There are six pieces of information to know about a triangle:










The length of each of the three
sides 


The measure of each of the three angles. 





A good question to ask would be: 


What is the least number of these six things we need to know to find
the others? 





The answer is: 


We need to know 3 of the six things, 


and at least one of the 3 things must be the length of a side. 





We can solve for all six things if we know: 





The length of all 3 sides 


The length of any 2 sides and the measure of any 1 angle 


The length of any 1 side and the measure of any 2 angles 





BUT WE
CAN'T DO A THING 


IF WE ONLY KNOW THE MEASURE OF THE THREE
ANGLES! 





Remember
back on the first page where we had a tiny triangle 


and a great big triangle
that both had the same angles? 





I promised some shortcuts
on this page, so let's get to it. 


First we need a triangle with the sides and angles labeled, like this: 








The angles
are labeled with capital letters (A,B,C) 


and the sides are
labeled with small letters (a,b,c). 


Also, the labeling is
arranged so that a letter used for a side 


is across from the
same letter used for an angle. 





OK, here's the big trick for this triangle or any other triangle: 





Sin
A 
= 
Sin
B 
= 
Sin
C 



a 
b 
c 






What this
puppy says 


is that the ratio of the sine of any angle 


to the
side opposite that angle 


will be the same number for all sides
and angles in the triangle! 





Example: 


On
the last page, we had this triangle for an example.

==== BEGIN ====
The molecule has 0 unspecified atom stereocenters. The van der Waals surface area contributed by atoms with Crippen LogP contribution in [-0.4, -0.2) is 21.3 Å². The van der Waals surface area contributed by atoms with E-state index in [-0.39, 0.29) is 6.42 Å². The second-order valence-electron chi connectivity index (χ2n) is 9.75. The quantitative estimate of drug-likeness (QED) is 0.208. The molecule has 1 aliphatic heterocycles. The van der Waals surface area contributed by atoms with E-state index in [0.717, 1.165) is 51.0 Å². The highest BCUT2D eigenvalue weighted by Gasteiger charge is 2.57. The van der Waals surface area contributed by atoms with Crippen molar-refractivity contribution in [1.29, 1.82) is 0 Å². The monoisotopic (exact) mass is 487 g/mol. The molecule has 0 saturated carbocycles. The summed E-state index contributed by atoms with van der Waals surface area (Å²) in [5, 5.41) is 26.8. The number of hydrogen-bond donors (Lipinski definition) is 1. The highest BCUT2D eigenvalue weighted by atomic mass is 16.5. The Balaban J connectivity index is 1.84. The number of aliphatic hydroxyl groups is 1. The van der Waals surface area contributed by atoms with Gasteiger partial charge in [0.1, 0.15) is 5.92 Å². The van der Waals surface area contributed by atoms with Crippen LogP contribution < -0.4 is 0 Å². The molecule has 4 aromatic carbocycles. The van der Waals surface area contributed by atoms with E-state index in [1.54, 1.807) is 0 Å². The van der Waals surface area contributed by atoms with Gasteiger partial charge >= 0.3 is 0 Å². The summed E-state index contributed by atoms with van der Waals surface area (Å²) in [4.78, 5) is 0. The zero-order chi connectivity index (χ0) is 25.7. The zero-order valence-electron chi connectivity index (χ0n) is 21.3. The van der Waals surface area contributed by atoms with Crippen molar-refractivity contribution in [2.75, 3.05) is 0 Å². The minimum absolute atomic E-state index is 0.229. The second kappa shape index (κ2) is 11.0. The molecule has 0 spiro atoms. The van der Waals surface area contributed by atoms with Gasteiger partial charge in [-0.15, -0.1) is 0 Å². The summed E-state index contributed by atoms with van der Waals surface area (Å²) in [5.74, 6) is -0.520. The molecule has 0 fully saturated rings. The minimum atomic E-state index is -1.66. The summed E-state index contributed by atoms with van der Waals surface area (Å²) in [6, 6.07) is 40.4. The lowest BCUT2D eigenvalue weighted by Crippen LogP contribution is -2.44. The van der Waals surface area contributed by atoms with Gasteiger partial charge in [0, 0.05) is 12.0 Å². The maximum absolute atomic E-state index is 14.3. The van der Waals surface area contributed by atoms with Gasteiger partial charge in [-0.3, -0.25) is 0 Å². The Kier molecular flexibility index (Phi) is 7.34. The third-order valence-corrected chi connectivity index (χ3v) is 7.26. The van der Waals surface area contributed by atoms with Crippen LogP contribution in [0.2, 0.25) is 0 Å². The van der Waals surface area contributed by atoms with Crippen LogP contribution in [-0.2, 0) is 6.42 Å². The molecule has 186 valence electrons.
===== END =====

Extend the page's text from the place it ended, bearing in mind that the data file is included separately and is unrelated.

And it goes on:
Now, to use the
shortcut: 


Call the side on the right "a" which makes the 55° angle angle A. 


Call the angle on the top "B" and the side on the bottom
"b." 


Call the 45° angle at bottom right
"C" and the side across from it "c." 











So, using our shortcut (we don' need all three terms at the same time): 











Substituting the things we know we get: 











Now we
need to solve this for A, 


first multiply both sides by 5a and
cancel where we can: 





5a(Sin
55°) 
= 
5a(Sin
45°) 


a 
5 






5(Sin 55°)
= a(Sin 45°) 





Now divide
both sides by Sin 45 to get the a by itself. 


(Math types say
isolate the a, but saying that might hurt the a's feelings). 


Then we'll cancel where we can. 





5(Sin
55°) 
= 
a(Sin
45°) 


Sin
45° 
Sin
45° 












The stuff
on the left is all just numbers (Math types say constants). 


We
can use a calculator or table to find the values of the sines,
then simplify: 











5.793
= a 





So let's
put that info into our triangle: 











Now we get angle B from the "sum of the angles equals 180°" thing 





180° = 55°
+ 45° + B 


B = 180° 
55°  45° 


B = 80° 











Now we just need to find side
b. We can use the sine ratio trick: 

















Multiply both sides by 5
b and cancel where we can: 





5b(Sin
80°) 
= 
5b(Sin
45°) 


b 
5 






Simplify: 





5(Sin 80°) = b(Sin 45°) 





Divide both sides by Sin 45° and cancel where we can: